It appears that, finally, the residents of Huntington Park will begin to hold their elected officials responsible for their actions. (Times, Sept. 14.)
Far too long has the "good ol' boy" system utilized by our elected and appointed officials been allowed to thwart the will of the people and benefit only a few select friends of the council or outside business entities.
It's amazing that, even after the misleading advertisements and literature put out by Councilman (Jim) Roberts and his committee, the residents were able to see that the tax issue was not a police issue at all. It was an attempt to cover up the several years of irresponsible and wasteful management on the part of the city administration.
For sure, Huntington Park is in trouble. However, the trouble is not due to lack of revenue or taxation or federal subsidies. The cause is the city administration and council acting in the insulated capacity as a redevelopment agency, draining some $14 million of general funds into the hands of a few select developers.
Equally disastrous was the decision on the part of the council to not only commit property tax revenue to the redevelopment projects, but also to commit sales tax revenue. It does not take an economist to realize that sales tax is the lifeblood of a city like Huntington Park. The administration's actions have bled the city of this needed resource.
While this mammoth sellout to outside developers was occurring, the long established revenue producers were neglected and driven from the city. One should ask why Sopp Chevrolet, GMC trucks and a host of other companies elected to leave Huntington Park. I wonder how many more companies would have left had the tax measure passed.
In light of recent revelations in Los Angeles, I find it appalling how residents of Huntington Park have not begun questioning recent City Council actions, which to me appear in poor taste at least.
Perhaps it was equally appropriate for the council--at the direction of (Councilman) Tom Jackson--to change the residential rubbish ordinance and spend nearly half a million dollars in general fund monies to supply the city with trash barrels, allowing the contractor to significantly cut his labor costs. Funny, I don't recall a decrease in residential rates.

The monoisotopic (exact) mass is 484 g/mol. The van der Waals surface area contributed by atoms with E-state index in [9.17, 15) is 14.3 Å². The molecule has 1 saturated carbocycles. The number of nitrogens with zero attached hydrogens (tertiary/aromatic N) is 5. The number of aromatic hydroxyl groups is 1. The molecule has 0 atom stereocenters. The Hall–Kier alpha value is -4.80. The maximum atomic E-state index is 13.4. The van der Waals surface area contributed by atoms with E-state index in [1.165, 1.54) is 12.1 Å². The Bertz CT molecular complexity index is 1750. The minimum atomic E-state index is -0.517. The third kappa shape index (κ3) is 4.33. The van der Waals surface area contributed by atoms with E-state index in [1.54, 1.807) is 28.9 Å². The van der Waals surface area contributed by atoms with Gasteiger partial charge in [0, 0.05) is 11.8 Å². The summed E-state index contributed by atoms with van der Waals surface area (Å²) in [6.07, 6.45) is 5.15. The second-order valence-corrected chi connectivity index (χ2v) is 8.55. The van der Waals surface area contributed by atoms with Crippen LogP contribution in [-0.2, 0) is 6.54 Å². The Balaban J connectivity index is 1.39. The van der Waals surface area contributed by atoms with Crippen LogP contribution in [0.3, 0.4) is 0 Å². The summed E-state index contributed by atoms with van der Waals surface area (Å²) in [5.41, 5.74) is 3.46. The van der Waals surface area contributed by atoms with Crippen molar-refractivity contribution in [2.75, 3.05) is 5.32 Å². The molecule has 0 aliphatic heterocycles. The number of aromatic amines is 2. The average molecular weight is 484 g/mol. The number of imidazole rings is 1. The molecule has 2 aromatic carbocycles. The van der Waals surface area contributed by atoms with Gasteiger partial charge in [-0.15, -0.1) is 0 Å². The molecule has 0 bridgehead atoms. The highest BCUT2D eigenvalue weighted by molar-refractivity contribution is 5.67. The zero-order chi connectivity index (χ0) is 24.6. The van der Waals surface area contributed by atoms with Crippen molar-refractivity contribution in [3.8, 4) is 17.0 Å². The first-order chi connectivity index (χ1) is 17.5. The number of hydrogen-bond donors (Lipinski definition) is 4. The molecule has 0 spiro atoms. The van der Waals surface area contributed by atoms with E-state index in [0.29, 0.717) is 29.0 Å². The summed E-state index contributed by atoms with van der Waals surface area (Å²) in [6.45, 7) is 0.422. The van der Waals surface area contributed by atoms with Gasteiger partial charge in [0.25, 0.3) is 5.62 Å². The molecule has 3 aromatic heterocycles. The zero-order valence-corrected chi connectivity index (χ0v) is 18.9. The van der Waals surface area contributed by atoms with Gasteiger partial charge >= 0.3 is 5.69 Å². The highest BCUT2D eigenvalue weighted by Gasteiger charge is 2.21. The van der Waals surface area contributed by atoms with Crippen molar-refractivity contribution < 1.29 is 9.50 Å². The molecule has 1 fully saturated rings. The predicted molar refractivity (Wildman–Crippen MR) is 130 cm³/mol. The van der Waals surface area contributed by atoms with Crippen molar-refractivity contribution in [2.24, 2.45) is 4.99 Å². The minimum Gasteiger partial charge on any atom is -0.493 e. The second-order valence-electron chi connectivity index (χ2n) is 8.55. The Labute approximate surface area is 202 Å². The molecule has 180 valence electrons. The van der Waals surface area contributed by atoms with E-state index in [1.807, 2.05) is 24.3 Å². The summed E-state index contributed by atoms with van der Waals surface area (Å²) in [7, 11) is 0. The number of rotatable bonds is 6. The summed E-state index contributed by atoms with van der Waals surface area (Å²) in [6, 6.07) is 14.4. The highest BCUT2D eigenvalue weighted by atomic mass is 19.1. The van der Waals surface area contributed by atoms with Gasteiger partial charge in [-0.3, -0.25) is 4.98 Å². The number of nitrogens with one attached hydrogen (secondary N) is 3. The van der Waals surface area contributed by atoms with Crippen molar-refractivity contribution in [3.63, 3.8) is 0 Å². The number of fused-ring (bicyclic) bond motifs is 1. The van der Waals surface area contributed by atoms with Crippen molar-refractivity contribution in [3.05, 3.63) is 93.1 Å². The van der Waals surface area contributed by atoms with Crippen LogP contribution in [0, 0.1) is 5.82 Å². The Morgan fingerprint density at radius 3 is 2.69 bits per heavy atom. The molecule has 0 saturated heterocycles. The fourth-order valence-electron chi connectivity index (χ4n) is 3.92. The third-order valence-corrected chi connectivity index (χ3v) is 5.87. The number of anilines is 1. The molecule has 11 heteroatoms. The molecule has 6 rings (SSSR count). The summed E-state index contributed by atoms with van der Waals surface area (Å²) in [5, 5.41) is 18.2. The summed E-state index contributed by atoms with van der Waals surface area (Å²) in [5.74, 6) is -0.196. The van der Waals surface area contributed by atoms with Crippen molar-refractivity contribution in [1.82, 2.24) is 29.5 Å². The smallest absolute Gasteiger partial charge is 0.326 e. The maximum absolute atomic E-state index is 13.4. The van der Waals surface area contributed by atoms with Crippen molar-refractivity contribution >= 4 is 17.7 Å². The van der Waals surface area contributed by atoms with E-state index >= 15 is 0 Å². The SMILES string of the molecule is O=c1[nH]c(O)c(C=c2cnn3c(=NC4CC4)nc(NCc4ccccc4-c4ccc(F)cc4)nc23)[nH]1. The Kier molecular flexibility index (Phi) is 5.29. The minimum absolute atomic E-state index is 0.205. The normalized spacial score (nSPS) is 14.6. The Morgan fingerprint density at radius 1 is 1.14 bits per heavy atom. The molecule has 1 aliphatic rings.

What is even more unbelievable is that a multimillion-dollar commercial rubbish franchise was given without any solicited competitive bidding process, even though there were other legitimate companies that submitted unsolicited bids which would have generated over a million dollars in revenue to the city. The council awarded the franchise to a new rubbish company without any experience or equipment.
The council members may think that they can still get away with doing business against the will of the people and they may even believe, as they were quoted in the paper, that "the worst possible thing would be to put it to a vote of the people", but I believe not.
I spent over 19 years serving the city, and I will continue to support honest law enforcement and the dedicated men and women in the field. I also believe that the police must be held accountable to those people it serves, and not merely act as puppets for the manipulation by local politicians.
I still care about Huntington Park, and I hope that the voters show that they also care in the selection of a new City Council next year.
Contessotto is a former police chief of Huntington Park.